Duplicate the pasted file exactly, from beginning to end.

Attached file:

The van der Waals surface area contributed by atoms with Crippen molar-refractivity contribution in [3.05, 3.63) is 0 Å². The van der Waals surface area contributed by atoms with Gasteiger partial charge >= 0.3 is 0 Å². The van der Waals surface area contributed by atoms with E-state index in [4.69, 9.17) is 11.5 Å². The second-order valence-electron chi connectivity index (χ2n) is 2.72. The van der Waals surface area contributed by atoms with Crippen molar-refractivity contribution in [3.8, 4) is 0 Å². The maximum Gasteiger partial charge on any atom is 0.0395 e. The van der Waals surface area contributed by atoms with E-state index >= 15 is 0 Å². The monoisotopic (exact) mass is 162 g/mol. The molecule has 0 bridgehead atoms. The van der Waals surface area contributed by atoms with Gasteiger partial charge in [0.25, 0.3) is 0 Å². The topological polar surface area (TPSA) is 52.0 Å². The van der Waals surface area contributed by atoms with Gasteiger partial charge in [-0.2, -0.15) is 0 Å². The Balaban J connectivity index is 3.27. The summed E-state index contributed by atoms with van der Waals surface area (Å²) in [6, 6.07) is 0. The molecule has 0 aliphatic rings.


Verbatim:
The van der Waals surface area contributed by atoms with Crippen molar-refractivity contribution in [3.05, 3.63) is 0 Å². The van der Waals surface area contributed by atoms with Gasteiger partial charge >= 0.3 is 0 Å². The van der Waals surface area contributed by atoms with E-state index in [4.69, 9.17) is 11.5 Å². The second-order valence-electron chi connectivity index (χ2n) is 2.72. The van der Waals surface area contributed by atoms with Crippen molar-refractivity contribution in [3.8, 4) is 0 Å². The maximum Gasteiger partial charge on any atom is 0.0395 e. The van der Waals surface area contributed by atoms with E-state index >= 15 is 0 Å². The monoisotopic (exact) mass is 162 g/mol. The molecule has 0 bridgehead atoms. The van der Waals surface area contributed by atoms with Gasteiger partial charge in [0.25, 0.3) is 0 Å². The topological polar surface area (TPSA) is 52.0 Å². The van der Waals surface area contributed by atoms with Gasteiger partial charge in [-0.2, -0.15) is 0 Å². The Balaban J connectivity index is 3.27. The summed E-state index contributed by atoms with van der Waals surface area (Å²) in [6, 6.07) is 0. The molecule has 0 aliphatic rings.